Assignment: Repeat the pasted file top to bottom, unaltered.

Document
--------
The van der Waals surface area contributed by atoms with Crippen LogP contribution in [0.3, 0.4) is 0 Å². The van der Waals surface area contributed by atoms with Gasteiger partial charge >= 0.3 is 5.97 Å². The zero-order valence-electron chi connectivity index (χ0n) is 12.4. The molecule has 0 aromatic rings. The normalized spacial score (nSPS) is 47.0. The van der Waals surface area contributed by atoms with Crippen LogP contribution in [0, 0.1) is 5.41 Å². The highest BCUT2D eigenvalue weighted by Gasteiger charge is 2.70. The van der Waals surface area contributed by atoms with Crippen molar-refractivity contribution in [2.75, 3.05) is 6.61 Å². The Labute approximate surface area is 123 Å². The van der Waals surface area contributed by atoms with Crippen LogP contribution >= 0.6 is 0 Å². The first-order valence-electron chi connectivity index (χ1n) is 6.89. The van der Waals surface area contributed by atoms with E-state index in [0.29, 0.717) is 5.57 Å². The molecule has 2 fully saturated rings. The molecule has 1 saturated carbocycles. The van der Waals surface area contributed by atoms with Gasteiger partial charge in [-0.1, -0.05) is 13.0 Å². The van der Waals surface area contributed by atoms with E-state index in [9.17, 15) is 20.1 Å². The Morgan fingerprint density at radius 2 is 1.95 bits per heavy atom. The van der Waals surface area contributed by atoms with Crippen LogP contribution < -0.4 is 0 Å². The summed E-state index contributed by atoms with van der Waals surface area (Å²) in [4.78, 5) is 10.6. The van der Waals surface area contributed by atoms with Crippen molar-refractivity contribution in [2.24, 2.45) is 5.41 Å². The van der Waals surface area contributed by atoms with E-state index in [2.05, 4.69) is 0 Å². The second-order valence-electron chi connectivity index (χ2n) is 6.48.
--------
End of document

The van der Waals surface area contributed by atoms with Crippen LogP contribution in [0.3, 0.4) is 0 Å². The van der Waals surface area contributed by atoms with Gasteiger partial charge >= 0.3 is 5.97 Å². The zero-order valence-electron chi connectivity index (χ0n) is 12.4. The molecule has 0 aromatic rings. The normalized spacial score (nSPS) is 47.0. The van der Waals surface area contributed by atoms with Crippen LogP contribution in [0, 0.1) is 5.41 Å². The highest BCUT2D eigenvalue weighted by Gasteiger charge is 2.70. The van der Waals surface area contributed by atoms with Crippen molar-refractivity contribution in [2.75, 3.05) is 6.61 Å². The Labute approximate surface area is 123 Å². The van der Waals surface area contributed by atoms with Crippen LogP contribution >= 0.6 is 0 Å². The first-order valence-electron chi connectivity index (χ1n) is 6.89. The van der Waals surface area contributed by atoms with E-state index in [0.29, 0.717) is 5.57 Å². The molecule has 2 fully saturated rings. The molecule has 1 saturated carbocycles. The van der Waals surface area contributed by atoms with Gasteiger partial charge in [-0.1, -0.05) is 13.0 Å². The van der Waals surface area contributed by atoms with E-state index in [9.17, 15) is 20.1 Å². The Morgan fingerprint density at radius 2 is 1.95 bits per heavy atom. The van der Waals surface area contributed by atoms with Crippen LogP contribution < -0.4 is 0 Å². The summed E-state index contributed by atoms with van der Waals surface area (Å²) in [4.78, 5) is 10.6. The van der Waals surface area contributed by atoms with Crippen molar-refractivity contribution in [2.24, 2.45) is 5.41 Å². The van der Waals surface area contributed by atoms with E-state index in [2.05, 4.69) is 0 Å². The second-order valence-electron chi connectivity index (χ2n) is 6.48.